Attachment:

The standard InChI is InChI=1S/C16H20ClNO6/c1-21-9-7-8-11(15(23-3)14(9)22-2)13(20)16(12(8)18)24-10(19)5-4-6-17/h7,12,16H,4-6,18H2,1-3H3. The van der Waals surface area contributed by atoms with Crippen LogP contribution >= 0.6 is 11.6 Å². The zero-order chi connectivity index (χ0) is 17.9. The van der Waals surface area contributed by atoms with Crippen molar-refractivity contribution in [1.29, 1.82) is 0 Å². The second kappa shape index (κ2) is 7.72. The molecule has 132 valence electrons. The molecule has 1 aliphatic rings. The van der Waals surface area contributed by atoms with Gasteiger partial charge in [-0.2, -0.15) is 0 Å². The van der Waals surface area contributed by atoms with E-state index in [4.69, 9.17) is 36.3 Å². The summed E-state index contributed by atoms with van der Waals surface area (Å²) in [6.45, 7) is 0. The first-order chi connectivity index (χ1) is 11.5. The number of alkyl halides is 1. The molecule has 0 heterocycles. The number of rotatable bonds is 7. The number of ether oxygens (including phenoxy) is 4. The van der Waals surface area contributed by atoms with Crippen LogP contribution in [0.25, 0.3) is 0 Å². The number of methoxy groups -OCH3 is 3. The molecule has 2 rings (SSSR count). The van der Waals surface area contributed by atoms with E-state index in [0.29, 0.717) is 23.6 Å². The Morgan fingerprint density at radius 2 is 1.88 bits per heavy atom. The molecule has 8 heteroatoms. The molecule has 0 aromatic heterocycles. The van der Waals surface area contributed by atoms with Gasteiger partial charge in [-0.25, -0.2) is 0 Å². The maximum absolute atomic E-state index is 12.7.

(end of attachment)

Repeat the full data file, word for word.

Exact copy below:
The standard InChI is InChI=1S/C16H20ClNO6/c1-21-9-7-8-11(15(23-3)14(9)22-2)13(20)16(12(8)18)24-10(19)5-4-6-17/h7,12,16H,4-6,18H2,1-3H3. The van der Waals surface area contributed by atoms with Crippen LogP contribution >= 0.6 is 11.6 Å². The zero-order chi connectivity index (χ0) is 17.9. The van der Waals surface area contributed by atoms with Crippen molar-refractivity contribution in [1.29, 1.82) is 0 Å². The second kappa shape index (κ2) is 7.72. The molecule has 132 valence electrons. The molecule has 1 aliphatic rings. The van der Waals surface area contributed by atoms with Gasteiger partial charge in [-0.2, -0.15) is 0 Å². The van der Waals surface area contributed by atoms with E-state index in [4.69, 9.17) is 36.3 Å². The summed E-state index contributed by atoms with van der Waals surface area (Å²) in [6.45, 7) is 0. The first-order chi connectivity index (χ1) is 11.5. The number of alkyl halides is 1. The molecule has 0 heterocycles. The number of rotatable bonds is 7. The number of ether oxygens (including phenoxy) is 4. The van der Waals surface area contributed by atoms with Crippen LogP contribution in [0.25, 0.3) is 0 Å². The number of methoxy groups -OCH3 is 3. The molecule has 2 rings (SSSR count). The van der Waals surface area contributed by atoms with E-state index in [0.29, 0.717) is 23.6 Å². The Morgan fingerprint density at radius 2 is 1.88 bits per heavy atom. The molecule has 8 heteroatoms. The molecule has 0 aromatic heterocycles. The van der Waals surface area contributed by atoms with Gasteiger partial charge in [-0.25, -0.2) is 0 Å². The maximum absolute atomic E-state index is 12.7.